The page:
“Artificial intelligence,” or “AI,” has become a popular word in the mainstream lexicon. It’s used in news headlines about everything from climate change to arms control. It’s used to hype new businesses and products. And it’s at the center of debates about public policy, social inequality, and a range of other issues.
But AI’s rising popularity is coupled with ambiguity, misunderstanding, and outright fictions. What is AI, exactly? How does it work? And what is it really capable of?
Today, a new project by Mozilla Fellow Daniel Leufer identifies and debunks some of the most prevalent and harmful myths circulating about AI. AI Myths uses research, analysis, interactive experiences, and resource lists to provide readers with a clear-eyed view of what AI can — and cannot — really do.
AI Myths was conceived at the 2019 RightsCon conference, when Daniel and a group of other people working in AI policy commiserated about the rife misconceptions about their field. In the following months, Daniel corresponded with technologists, lawyers, designers, and other AI professionals around the world to crowdsource the most harmful myths about AI.
From there, Daniel catalogued the most egregious examples and gathered materials and resources to debunk them. AI Myths aims to give policymakers, activists, and everyday consumers the knowledge they need to better understand AI.
Daniel is a Brussels-based researcher and policy analyst researching how AI impacts human rights and political decision making. He has a PhD in philosophy from KU Leuven in Belgium and is a member of the Working Group in Philosophy of Technology there. As a Mozilla Fellow, he is embedded at the nonprofit Access Now, where he combats the myths and inaccuracies that obscure our understanding of AI.
Says Daniel: “AI systems are being integrated into essential public services, influential consumer technologies, and other high-risk areas. As a result, myths and misconceptions can prevent us from identifying and fixing real problems with these systems.”
AI has agency. News headline writers and tech evangelists like to suggest AI can accomplish fantastic feats all by itself: “AI is fighting climate change,” or “AI has developed a vaccine.” But the reality is that AI, or more specifically machine learning, is a tool used by people to do these things. The agency myth overstates the capabilities of AI; it diffuses accountability when AI does something harmful; and it masks the real human labor that powers the tech industry.
This section of AI Myths unpacks this myth and its consequences, and also features a news headline widget that reveals the absurdity behind the agency myth. For example, the widget rewrites the real headline “Would AI be better at governing than politicians??” as “Would unelected people who hide behind a smokescreen of technology be better at governing than people who were democratically elected?”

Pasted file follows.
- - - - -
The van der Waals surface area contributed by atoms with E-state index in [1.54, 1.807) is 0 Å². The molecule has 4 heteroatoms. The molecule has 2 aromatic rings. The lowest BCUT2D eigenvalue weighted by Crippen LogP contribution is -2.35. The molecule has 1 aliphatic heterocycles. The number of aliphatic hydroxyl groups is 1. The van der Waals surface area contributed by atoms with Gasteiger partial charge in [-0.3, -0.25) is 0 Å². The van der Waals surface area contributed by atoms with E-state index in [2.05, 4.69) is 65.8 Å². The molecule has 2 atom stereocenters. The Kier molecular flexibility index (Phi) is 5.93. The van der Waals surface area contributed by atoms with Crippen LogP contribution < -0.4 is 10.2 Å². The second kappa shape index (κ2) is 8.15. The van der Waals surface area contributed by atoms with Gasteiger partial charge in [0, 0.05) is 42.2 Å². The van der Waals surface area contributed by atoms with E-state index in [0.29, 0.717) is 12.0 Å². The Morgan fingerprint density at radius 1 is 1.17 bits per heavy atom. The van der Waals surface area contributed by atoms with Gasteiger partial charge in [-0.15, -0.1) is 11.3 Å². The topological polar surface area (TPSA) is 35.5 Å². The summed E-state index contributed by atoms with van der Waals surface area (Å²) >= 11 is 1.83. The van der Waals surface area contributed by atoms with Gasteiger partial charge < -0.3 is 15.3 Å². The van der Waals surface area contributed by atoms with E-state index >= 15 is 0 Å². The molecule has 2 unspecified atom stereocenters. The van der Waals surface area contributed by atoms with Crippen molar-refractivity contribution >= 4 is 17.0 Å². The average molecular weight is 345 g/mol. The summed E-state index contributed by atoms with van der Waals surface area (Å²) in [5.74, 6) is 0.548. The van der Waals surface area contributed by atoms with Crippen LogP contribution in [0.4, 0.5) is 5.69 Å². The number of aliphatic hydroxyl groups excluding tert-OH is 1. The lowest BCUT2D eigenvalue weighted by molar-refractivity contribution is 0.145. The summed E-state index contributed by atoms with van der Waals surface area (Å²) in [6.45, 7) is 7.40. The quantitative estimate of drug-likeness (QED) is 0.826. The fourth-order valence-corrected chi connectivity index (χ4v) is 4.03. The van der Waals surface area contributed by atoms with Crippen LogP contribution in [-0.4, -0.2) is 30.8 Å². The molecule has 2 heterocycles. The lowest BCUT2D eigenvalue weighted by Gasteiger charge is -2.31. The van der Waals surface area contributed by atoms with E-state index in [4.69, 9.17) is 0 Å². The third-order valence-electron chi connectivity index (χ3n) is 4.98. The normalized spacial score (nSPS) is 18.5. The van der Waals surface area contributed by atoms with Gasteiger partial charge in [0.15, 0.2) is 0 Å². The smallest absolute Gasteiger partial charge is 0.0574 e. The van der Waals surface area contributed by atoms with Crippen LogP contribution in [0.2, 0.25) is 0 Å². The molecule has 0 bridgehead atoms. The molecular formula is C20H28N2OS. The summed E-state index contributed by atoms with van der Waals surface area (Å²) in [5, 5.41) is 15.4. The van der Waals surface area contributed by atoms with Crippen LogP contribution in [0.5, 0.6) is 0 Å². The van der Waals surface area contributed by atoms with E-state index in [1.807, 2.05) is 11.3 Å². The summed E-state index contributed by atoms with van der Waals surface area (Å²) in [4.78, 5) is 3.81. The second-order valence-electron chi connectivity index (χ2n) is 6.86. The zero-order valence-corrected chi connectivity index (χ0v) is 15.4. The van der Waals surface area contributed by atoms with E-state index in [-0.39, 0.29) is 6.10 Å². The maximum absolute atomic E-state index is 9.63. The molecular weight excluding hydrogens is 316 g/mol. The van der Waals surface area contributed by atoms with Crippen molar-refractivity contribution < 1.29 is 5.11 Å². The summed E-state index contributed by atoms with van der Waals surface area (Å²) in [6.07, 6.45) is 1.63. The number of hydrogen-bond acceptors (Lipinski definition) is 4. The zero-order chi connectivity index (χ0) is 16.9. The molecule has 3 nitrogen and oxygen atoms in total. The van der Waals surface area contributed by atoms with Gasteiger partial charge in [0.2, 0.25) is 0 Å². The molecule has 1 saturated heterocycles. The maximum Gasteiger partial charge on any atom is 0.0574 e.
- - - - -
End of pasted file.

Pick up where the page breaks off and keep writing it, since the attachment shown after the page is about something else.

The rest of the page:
AI = shiny humanoid robots. One of the most prevalent confusions about AI can be found in the images accompanying news articles and policy reports. While the majority of these texts discuss machine learning software, the images tend to depict shiny humanoid robots performing bizarre activities. Not only is this representation inaccurate and frequently silly, but it comes with problematic baggage: These representations frequently feature sexualized robots that entrench gender stereotypes.
This section explores the implications of “terrible robot pictures”, and also includes an inventory of the very worst offenders.
The term AI has a clear meaning. Ask 10 people to define AI, and you’ll likely receive 10 different definitions. Is it software capable of machine learning? Software that is able to make complex decisions? Or, simply any software that analyzes data? The nebulous nature of the term leads to frequent (and sometimes willful) confusion, and to the term “AI” emerging as a new snake oil.
This section explores the origins and distortions of the term, and also discusses alternatives, such as using more precise terms like “machine learning” or “natural language processing,” or using alternative general terms like“complex information processing” or “cognitive automation.”
Read all 8 AI Myths at the full list at www.AImyths.org.
More than ever, we need a movement to ensure the internet remains a force for good. Mozilla Fellows are web activists, open-source researchers and scientists, engineers, and technology policy experts who work on the front lines of that movement. Fellows develop new thinking on how to address emerging threats and challenges facing a healthy internet. Learn more at https://foundation.mozilla.org/fellowships/.